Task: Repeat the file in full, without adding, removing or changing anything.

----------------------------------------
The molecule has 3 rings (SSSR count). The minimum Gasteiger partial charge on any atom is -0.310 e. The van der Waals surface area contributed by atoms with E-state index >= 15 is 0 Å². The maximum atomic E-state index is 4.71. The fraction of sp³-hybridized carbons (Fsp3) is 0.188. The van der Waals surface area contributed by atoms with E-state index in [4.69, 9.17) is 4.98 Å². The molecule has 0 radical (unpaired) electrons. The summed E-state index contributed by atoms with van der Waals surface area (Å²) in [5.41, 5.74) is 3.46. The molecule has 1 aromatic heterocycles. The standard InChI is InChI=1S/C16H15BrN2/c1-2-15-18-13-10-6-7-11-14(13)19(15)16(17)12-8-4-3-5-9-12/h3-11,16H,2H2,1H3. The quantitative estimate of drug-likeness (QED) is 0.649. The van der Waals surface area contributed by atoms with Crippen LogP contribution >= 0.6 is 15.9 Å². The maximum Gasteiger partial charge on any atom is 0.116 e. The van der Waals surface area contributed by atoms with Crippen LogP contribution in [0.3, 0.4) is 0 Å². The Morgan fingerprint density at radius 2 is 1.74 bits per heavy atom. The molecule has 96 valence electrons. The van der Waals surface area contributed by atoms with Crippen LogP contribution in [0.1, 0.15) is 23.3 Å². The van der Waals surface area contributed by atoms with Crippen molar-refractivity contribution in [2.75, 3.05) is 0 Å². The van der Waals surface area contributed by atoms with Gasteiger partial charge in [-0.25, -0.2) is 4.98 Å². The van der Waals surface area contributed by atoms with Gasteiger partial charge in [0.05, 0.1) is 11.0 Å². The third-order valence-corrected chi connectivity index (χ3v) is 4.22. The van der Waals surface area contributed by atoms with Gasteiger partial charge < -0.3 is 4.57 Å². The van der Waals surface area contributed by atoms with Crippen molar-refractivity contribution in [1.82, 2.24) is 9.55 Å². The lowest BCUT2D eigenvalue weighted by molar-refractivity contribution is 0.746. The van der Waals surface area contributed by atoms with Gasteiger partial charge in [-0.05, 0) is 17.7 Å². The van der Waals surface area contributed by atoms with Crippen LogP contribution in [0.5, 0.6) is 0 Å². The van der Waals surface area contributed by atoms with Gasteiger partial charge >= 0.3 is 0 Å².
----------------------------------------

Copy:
The molecule has 3 rings (SSSR count). The minimum Gasteiger partial charge on any atom is -0.310 e. The van der Waals surface area contributed by atoms with E-state index >= 15 is 0 Å². The maximum atomic E-state index is 4.71. The fraction of sp³-hybridized carbons (Fsp3) is 0.188. The van der Waals surface area contributed by atoms with E-state index in [4.69, 9.17) is 4.98 Å². The molecule has 0 radical (unpaired) electrons. The summed E-state index contributed by atoms with van der Waals surface area (Å²) in [5.41, 5.74) is 3.46. The molecule has 1 aromatic heterocycles. The standard InChI is InChI=1S/C16H15BrN2/c1-2-15-18-13-10-6-7-11-14(13)19(15)16(17)12-8-4-3-5-9-12/h3-11,16H,2H2,1H3. The quantitative estimate of drug-likeness (QED) is 0.649. The van der Waals surface area contributed by atoms with Crippen LogP contribution >= 0.6 is 15.9 Å². The maximum Gasteiger partial charge on any atom is 0.116 e. The van der Waals surface area contributed by atoms with Crippen LogP contribution in [0.3, 0.4) is 0 Å². The Morgan fingerprint density at radius 2 is 1.74 bits per heavy atom. The molecule has 96 valence electrons. The van der Waals surface area contributed by atoms with Crippen LogP contribution in [0.1, 0.15) is 23.3 Å². The van der Waals surface area contributed by atoms with Crippen molar-refractivity contribution in [2.75, 3.05) is 0 Å². The van der Waals surface area contributed by atoms with Gasteiger partial charge in [-0.25, -0.2) is 4.98 Å². The van der Waals surface area contributed by atoms with Gasteiger partial charge in [0.05, 0.1) is 11.0 Å². The third-order valence-corrected chi connectivity index (χ3v) is 4.22. The van der Waals surface area contributed by atoms with Gasteiger partial charge < -0.3 is 4.57 Å². The van der Waals surface area contributed by atoms with Crippen molar-refractivity contribution in [1.82, 2.24) is 9.55 Å². The lowest BCUT2D eigenvalue weighted by molar-refractivity contribution is 0.746. The van der Waals surface area contributed by atoms with Gasteiger partial charge in [-0.05, 0) is 17.7 Å². The van der Waals surface area contributed by atoms with Crippen LogP contribution in [0.5, 0.6) is 0 Å². The van der Waals surface area contributed by atoms with Gasteiger partial charge >= 0.3 is 0 Å².